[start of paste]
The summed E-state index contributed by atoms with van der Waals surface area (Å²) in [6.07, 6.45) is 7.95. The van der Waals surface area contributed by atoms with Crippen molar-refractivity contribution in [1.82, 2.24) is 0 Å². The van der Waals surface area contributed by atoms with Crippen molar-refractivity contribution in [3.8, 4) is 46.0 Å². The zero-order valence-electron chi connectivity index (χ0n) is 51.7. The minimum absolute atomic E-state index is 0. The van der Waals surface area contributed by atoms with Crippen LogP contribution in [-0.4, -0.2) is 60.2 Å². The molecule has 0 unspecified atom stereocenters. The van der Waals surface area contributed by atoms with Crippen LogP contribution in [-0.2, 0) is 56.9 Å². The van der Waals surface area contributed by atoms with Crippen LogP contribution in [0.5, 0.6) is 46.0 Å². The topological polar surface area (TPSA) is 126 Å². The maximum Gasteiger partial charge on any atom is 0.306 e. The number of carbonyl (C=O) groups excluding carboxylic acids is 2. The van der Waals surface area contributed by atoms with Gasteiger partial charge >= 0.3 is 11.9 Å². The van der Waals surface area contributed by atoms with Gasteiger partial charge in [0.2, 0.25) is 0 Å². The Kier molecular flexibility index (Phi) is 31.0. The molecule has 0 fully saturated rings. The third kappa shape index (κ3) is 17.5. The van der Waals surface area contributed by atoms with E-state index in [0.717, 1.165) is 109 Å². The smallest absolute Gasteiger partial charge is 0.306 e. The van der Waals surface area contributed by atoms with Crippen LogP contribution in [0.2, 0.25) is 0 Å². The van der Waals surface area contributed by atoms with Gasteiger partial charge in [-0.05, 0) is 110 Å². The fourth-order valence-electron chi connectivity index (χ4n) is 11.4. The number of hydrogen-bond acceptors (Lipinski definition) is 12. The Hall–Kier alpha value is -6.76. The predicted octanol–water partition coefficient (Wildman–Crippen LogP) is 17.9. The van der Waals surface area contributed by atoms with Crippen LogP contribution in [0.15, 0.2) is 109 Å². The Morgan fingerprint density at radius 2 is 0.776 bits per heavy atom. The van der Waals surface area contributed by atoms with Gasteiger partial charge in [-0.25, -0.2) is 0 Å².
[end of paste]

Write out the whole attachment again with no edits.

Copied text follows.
The summed E-state index contributed by atoms with van der Waals surface area (Å²) in [6.07, 6.45) is 7.95. The van der Waals surface area contributed by atoms with Crippen molar-refractivity contribution in [1.82, 2.24) is 0 Å². The van der Waals surface area contributed by atoms with Crippen molar-refractivity contribution in [3.8, 4) is 46.0 Å². The zero-order valence-electron chi connectivity index (χ0n) is 51.7. The minimum absolute atomic E-state index is 0. The van der Waals surface area contributed by atoms with Crippen LogP contribution in [-0.4, -0.2) is 60.2 Å². The molecule has 0 unspecified atom stereocenters. The van der Waals surface area contributed by atoms with Crippen LogP contribution in [-0.2, 0) is 56.9 Å². The van der Waals surface area contributed by atoms with Crippen LogP contribution in [0.5, 0.6) is 46.0 Å². The topological polar surface area (TPSA) is 126 Å². The maximum Gasteiger partial charge on any atom is 0.306 e. The number of carbonyl (C=O) groups excluding carboxylic acids is 2. The van der Waals surface area contributed by atoms with Gasteiger partial charge >= 0.3 is 11.9 Å². The van der Waals surface area contributed by atoms with Gasteiger partial charge in [0.2, 0.25) is 0 Å². The Kier molecular flexibility index (Phi) is 31.0. The molecule has 0 fully saturated rings. The third kappa shape index (κ3) is 17.5. The van der Waals surface area contributed by atoms with E-state index in [0.717, 1.165) is 109 Å². The smallest absolute Gasteiger partial charge is 0.306 e. The van der Waals surface area contributed by atoms with Crippen LogP contribution in [0.2, 0.25) is 0 Å². The van der Waals surface area contributed by atoms with Gasteiger partial charge in [-0.05, 0) is 110 Å². The fourth-order valence-electron chi connectivity index (χ4n) is 11.4. The number of hydrogen-bond acceptors (Lipinski definition) is 12. The Hall–Kier alpha value is -6.76. The predicted octanol–water partition coefficient (Wildman–Crippen LogP) is 17.9. The van der Waals surface area contributed by atoms with Crippen LogP contribution in [0.15, 0.2) is 109 Å². The Morgan fingerprint density at radius 2 is 0.776 bits per heavy atom. The van der Waals surface area contributed by atoms with Gasteiger partial charge in [-0.25, -0.2) is 0 Å².